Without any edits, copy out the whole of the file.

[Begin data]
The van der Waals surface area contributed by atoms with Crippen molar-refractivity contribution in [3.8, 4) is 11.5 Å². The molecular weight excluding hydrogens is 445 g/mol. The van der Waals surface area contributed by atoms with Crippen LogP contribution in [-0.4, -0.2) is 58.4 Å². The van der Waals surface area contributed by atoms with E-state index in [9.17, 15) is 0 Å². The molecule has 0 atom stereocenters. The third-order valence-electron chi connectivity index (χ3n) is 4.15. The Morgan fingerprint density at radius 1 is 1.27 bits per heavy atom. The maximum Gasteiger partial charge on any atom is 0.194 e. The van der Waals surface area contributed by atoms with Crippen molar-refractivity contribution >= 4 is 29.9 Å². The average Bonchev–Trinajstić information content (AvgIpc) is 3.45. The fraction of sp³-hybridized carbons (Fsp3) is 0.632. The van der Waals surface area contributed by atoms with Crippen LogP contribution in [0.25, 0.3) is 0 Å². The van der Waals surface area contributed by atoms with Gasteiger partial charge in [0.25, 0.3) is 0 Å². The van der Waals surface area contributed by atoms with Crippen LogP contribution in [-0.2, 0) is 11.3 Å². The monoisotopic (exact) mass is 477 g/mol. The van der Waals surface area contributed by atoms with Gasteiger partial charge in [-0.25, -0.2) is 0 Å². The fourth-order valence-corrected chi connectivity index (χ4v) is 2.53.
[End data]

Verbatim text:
The van der Waals surface area contributed by atoms with Crippen molar-refractivity contribution in [3.8, 4) is 11.5 Å². The molecular weight excluding hydrogens is 445 g/mol. The van der Waals surface area contributed by atoms with Crippen LogP contribution in [-0.4, -0.2) is 58.4 Å². The van der Waals surface area contributed by atoms with E-state index in [9.17, 15) is 0 Å². The molecule has 0 atom stereocenters. The third-order valence-electron chi connectivity index (χ3n) is 4.15. The Morgan fingerprint density at radius 1 is 1.27 bits per heavy atom. The maximum Gasteiger partial charge on any atom is 0.194 e. The van der Waals surface area contributed by atoms with Crippen molar-refractivity contribution >= 4 is 29.9 Å². The average Bonchev–Trinajstić information content (AvgIpc) is 3.45. The fraction of sp³-hybridized carbons (Fsp3) is 0.632. The van der Waals surface area contributed by atoms with Crippen LogP contribution in [0.25, 0.3) is 0 Å². The van der Waals surface area contributed by atoms with Gasteiger partial charge in [0.25, 0.3) is 0 Å². The van der Waals surface area contributed by atoms with Crippen LogP contribution in [-0.2, 0) is 11.3 Å². The monoisotopic (exact) mass is 477 g/mol. The van der Waals surface area contributed by atoms with Gasteiger partial charge in [-0.25, -0.2) is 0 Å². The fourth-order valence-corrected chi connectivity index (χ4v) is 2.53.